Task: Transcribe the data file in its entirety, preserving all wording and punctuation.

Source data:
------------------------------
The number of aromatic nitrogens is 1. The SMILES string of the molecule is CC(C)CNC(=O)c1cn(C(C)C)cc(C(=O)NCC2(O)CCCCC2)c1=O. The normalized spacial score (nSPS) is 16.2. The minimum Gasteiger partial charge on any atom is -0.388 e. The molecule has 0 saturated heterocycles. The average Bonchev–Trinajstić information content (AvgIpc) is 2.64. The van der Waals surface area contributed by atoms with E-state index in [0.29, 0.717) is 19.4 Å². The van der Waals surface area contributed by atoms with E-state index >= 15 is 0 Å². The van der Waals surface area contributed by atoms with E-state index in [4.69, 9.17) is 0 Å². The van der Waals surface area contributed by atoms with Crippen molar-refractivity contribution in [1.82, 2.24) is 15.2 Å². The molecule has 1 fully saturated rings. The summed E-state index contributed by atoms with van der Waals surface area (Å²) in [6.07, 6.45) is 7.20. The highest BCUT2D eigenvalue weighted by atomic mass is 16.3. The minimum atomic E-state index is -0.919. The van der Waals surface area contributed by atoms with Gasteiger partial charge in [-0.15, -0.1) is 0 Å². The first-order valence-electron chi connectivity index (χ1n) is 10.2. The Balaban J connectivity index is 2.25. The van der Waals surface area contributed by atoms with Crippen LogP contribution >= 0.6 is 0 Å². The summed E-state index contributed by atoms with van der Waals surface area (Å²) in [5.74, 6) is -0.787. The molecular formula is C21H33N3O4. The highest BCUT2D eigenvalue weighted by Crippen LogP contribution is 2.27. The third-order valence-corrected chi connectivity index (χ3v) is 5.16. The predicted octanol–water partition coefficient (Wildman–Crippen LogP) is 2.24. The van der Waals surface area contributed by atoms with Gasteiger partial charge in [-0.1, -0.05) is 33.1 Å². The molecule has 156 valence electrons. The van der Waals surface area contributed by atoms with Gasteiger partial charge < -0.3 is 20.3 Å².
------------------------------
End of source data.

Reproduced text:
The number of aromatic nitrogens is 1. The SMILES string of the molecule is CC(C)CNC(=O)c1cn(C(C)C)cc(C(=O)NCC2(O)CCCCC2)c1=O. The normalized spacial score (nSPS) is 16.2. The minimum Gasteiger partial charge on any atom is -0.388 e. The molecule has 0 saturated heterocycles. The average Bonchev–Trinajstić information content (AvgIpc) is 2.64. The van der Waals surface area contributed by atoms with E-state index in [0.29, 0.717) is 19.4 Å². The van der Waals surface area contributed by atoms with E-state index >= 15 is 0 Å². The van der Waals surface area contributed by atoms with E-state index in [4.69, 9.17) is 0 Å². The van der Waals surface area contributed by atoms with Crippen molar-refractivity contribution in [1.82, 2.24) is 15.2 Å². The molecule has 1 fully saturated rings. The summed E-state index contributed by atoms with van der Waals surface area (Å²) in [6.07, 6.45) is 7.20. The highest BCUT2D eigenvalue weighted by atomic mass is 16.3. The minimum atomic E-state index is -0.919. The van der Waals surface area contributed by atoms with Gasteiger partial charge in [-0.15, -0.1) is 0 Å². The first-order valence-electron chi connectivity index (χ1n) is 10.2. The Balaban J connectivity index is 2.25. The van der Waals surface area contributed by atoms with Crippen LogP contribution >= 0.6 is 0 Å². The summed E-state index contributed by atoms with van der Waals surface area (Å²) in [5.74, 6) is -0.787. The molecular formula is C21H33N3O4. The highest BCUT2D eigenvalue weighted by Crippen LogP contribution is 2.27. The third-order valence-corrected chi connectivity index (χ3v) is 5.16. The predicted octanol–water partition coefficient (Wildman–Crippen LogP) is 2.24. The van der Waals surface area contributed by atoms with Gasteiger partial charge in [-0.1, -0.05) is 33.1 Å². The molecule has 156 valence electrons. The van der Waals surface area contributed by atoms with Gasteiger partial charge < -0.3 is 20.3 Å².